SNAXX vs SWVXX: Which Fund is Best?

Schwab offers two “prime” money market mutual funds: the Schwab Value Advantage Money Fund Ultra Shares (SNAXX) and the Schwab Value Advantage Money Fund Investor Shares (SWVXX). Many investors ask about the differences between these two funds since they are two of the largest prime money market mutual funds in the market today. When comparing SNAXX vs SWVXX, it is clear which fund is best for most investors.

The Short Answer

SNAXX and SWVXX are two share classes of the exact same fund! There is no need to compare SNAXX vs SWVXX because the only difference is the minimum initial investment amount and the expense ratio. Investors who can make an initial purchase of $1M or more will get a higher yield with SNAXX.

SNAXX vs SWVXX Historical Performance

Since its inception, SNAXX has outperformed SWVXX by .10% on an annualized basis. This has compounded to a 2.05% cumulative difference over the past 17 years, which is relatively small. Currently the yield difference is about .15% however, so future performance may deviate further.

Current Yields for SWVXX & SNAXX

The current 7 day yield is a standardized yield metric for money market mutual funds and the 7 day yields for both SNAXX and SWVXX can be found on the fund’s webpages. See here for SNAXX and here for SWVXX.

What rate is SNAXX & SWVXX paying?

The current interest rate for SNAXX, SWVXX, and other Schwab money markets can be found on Schwab’s money market page.


The expense ratio is .34% for the SWVXX investor shares and .19% for the SNAXX ultra shares. Since the funds are just different share classes of the same portfolio, this difference in expenses is what accounts for the differences in yield and performance. Neither fund charges a load or 12b-1 fees.

SWVXX has no minimum investment and investors can invest as little as one cent, while SNAXX has a minimum investment of $1 million. My observation is that investors can keep SNAXX even if they sell and their balance falls below $1 million. The $1 million minimum seems to only apply to the initial purchase.

I have not checked every brokerage, but SNAXX and SWVXX is generally only available to clients of Charles Schwab.

Like most money market mutual funds, investors can sell SNAXX or SWVXX at any time.


Hypothetically, an investor could lose money with SNAXX or SWVXX, but I personally do not think that is a realistic risk as I believe the fund sponsor or the federal government would intervene if that were about to happen. Technically, it is possible to lose money in SWVXX or SNAXX though.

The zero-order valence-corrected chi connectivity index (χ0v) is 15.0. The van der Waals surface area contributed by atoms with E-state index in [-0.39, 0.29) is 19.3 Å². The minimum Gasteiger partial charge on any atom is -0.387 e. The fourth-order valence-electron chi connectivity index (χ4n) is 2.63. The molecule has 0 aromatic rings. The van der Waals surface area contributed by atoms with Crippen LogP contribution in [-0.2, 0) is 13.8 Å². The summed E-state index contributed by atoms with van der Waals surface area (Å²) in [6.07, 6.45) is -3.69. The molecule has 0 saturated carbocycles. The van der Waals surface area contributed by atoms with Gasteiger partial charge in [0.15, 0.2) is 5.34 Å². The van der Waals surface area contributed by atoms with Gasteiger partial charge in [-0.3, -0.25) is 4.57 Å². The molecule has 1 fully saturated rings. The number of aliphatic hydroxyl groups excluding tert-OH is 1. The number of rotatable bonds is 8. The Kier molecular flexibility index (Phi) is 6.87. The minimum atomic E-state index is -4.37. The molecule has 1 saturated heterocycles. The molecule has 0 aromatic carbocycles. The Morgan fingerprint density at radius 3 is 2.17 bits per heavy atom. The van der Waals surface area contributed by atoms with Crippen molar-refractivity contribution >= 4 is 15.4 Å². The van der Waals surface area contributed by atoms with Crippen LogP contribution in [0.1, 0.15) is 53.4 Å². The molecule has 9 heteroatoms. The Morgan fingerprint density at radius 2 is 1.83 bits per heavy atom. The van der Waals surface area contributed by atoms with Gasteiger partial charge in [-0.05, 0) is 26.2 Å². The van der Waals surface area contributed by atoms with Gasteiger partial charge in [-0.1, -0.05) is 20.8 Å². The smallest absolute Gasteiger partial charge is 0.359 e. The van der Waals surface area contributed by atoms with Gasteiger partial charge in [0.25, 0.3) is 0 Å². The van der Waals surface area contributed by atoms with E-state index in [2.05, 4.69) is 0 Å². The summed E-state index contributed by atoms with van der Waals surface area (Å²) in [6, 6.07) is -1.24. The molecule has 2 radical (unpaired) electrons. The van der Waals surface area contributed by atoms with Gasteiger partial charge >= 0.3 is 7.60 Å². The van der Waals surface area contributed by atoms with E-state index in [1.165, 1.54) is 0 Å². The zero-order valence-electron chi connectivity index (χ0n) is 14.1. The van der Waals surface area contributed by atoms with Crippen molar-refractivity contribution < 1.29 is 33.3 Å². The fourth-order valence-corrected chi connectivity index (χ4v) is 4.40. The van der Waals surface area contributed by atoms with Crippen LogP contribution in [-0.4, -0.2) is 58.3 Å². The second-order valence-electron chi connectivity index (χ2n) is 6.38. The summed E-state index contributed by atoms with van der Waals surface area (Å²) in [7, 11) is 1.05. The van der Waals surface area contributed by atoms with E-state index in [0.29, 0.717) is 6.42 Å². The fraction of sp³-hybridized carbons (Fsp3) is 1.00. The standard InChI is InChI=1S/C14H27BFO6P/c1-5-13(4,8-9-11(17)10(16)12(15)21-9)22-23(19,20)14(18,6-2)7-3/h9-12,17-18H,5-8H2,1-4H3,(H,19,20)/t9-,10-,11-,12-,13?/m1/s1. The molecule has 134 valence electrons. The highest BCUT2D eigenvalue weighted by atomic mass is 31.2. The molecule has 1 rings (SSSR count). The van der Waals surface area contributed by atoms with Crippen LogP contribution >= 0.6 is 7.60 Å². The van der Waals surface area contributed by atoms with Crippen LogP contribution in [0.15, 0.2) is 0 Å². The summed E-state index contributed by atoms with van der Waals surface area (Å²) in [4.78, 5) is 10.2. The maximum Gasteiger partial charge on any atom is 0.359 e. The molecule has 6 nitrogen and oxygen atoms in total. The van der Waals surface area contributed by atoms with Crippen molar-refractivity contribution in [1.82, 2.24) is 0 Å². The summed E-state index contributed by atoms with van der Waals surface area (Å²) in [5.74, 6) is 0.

As of June 30, 2023, the fund had nearly $210 billion in net assets. This was composed of approximately $130 billion in the investor shares and $80 billion in ultra shares.


No, neither SWVXX nor SNAXX are FDIC insured.


The two funds are share classes of the same portfolio, so the holdings are identical. The largest holding is repurchase agreements (repos) at 42.6%, followed by CDs at 24.5%, and commercial paper at 18.4%. The vast majority of the fund’s holdings have a maturity of less than one week (81%).

High Balances

Investors allocating more than $1 million may want to consider the “ultra” share class of the fund, whose symbol is SNAXX.

Tax Considerations

SWVXX and SNAXX are “prime” funds which means that it can invest in both government and non-government financial instruments. However, taxable investors may find better after-tax yields in government or municipal (muni) money market funds, both of which offer tax benefits that may improve investors’ after-tax yield.

Government and Treasury Money Market Funds

Most states have an income tax. However, interest from Treasuries is exempt from state tax. Therefore, investors in states with income tax may be better off with a Treasury money market fund (such as SNSXX or SUTXX) that only invests in Treasuries.

Muni Money Market Funds

Investors subject to higher tax rates may consider municipal (muni) money market funds due to the fact the interest is typically exempt from federal income tax (and often from state tax too!).

The caveat with muni money market funds though is that the yields can move up and down A LOT. Therefore, the stated yield that an investor looks up on any given day is not necessarily indicative of the future return. To understand why, read my post on muni money market yields.

Rather than expecting a muni money market fund’s stated yield, I encourage investors to expect the trailing average yield (over the past few weeks). Generally speaking, the after tax returns of munis will only be higher than non-muni money markets for those in the highest tax brackets.

Which is Best? SNAXX or SWVXX?

Overall, SWVXX is a good investment for many situations (and I have used it many times). Those investing more than $1 million should generally go with SNAXX for the higher yield. Investors who are subject to high tax rates may want to consider other funds though.

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